Clitoria ternatea

They are supposed to be pretty easy to grow, but would they grow up here? Popular in Southeast Asia. Does anyone know the Chinese name?

They would go well with many Fu Lao Er(s).




I’m a man. I’m still struggling to find it.


I hear it’s under the hood somewhere.


And let’s say you find it. Then what? Isn’t that the better question?

@discobot quote

:left_speech_bubble: Leaders aren’t born they are made. And they are made just like anything else, through hard work. And that’s the price well have to pay to achieve that goal, or any goal. — Vince Lombardi

1 Like

Hard work, mates, hard work! :sweat_smile:


And plenty of sunlight and water.

I thought public nudity was illegal in Taiwan. :thinking:

I came for the wrong reason. I mean… no, not that.


I had some Clitoria ternatea tea in Thailand, and it dyed my tongue blue. :open_mouth:

Was there any swelling?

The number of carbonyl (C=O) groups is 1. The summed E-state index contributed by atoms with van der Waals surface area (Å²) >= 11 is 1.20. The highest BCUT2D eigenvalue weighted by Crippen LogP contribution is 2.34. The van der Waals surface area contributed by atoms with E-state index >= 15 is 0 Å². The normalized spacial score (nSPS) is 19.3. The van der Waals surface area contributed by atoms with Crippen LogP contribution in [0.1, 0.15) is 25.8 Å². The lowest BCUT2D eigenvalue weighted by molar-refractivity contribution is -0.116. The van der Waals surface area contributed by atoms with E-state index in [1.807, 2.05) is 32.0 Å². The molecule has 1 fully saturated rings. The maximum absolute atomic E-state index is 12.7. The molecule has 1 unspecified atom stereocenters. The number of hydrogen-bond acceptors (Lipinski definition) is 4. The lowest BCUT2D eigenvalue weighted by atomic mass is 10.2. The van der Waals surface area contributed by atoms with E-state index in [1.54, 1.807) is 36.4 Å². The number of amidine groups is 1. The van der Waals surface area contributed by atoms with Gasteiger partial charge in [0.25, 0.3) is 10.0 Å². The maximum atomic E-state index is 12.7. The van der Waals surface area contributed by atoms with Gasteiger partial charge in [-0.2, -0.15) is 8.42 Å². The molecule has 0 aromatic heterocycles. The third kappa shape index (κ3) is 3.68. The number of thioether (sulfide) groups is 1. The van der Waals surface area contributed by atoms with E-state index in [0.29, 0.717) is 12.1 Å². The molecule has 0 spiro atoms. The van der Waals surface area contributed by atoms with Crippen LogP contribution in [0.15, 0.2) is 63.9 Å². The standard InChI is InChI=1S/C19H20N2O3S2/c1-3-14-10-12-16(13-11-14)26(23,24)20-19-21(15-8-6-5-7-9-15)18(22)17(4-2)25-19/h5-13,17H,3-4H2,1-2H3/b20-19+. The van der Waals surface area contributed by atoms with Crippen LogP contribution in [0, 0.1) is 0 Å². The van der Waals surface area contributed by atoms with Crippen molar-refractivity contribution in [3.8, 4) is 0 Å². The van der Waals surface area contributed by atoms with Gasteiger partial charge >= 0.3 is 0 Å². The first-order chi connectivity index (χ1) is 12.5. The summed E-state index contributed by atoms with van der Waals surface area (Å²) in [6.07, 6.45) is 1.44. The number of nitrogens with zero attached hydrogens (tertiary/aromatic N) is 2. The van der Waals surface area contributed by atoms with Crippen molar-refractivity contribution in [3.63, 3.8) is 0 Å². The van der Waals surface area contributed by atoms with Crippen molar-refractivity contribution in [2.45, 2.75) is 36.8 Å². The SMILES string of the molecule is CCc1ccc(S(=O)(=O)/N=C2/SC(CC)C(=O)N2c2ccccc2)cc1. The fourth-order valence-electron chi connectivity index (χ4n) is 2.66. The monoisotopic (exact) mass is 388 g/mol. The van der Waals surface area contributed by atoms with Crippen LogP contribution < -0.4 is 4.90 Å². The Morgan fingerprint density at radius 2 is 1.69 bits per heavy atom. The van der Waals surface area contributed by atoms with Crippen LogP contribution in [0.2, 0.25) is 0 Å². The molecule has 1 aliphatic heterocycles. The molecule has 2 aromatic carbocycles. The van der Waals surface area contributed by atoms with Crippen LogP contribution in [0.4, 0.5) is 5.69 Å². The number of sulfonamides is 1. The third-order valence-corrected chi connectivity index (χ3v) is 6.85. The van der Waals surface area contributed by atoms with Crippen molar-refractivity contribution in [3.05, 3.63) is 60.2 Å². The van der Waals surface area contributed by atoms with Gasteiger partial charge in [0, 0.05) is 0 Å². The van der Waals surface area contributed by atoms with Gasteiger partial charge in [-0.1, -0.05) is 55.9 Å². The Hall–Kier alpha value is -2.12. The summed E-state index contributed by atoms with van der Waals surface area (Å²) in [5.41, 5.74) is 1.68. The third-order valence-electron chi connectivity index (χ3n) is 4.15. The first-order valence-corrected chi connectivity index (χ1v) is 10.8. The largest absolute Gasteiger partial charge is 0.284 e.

It grows like a weed. There are a few people selling it (as plants) in the flower market. Once it produces seeds it’s dead easy to grow more. My plants are flowering at the moment, so if you want seeds, I can probably send you some in a month or so.

The “tea”, incidentally, is basically tasteless. Personally I use the flowers in salads. They have a mild green-pea flavour. It’s also good for cocktails and fruit-juice drinks because it changes colour with pH.

And of course the name is good for lots of schoolboy jokes.

1 Like

Who cares where it is?

Fortunately not. :grin: Wait… :face_with_raised_eyebrow:

My wife just mentioned she had got some and wanted to brew some tea. Is there any benefit to drinking tea from this stuff? Any reason to avoid it?

Blue tongue.

Blue tongue.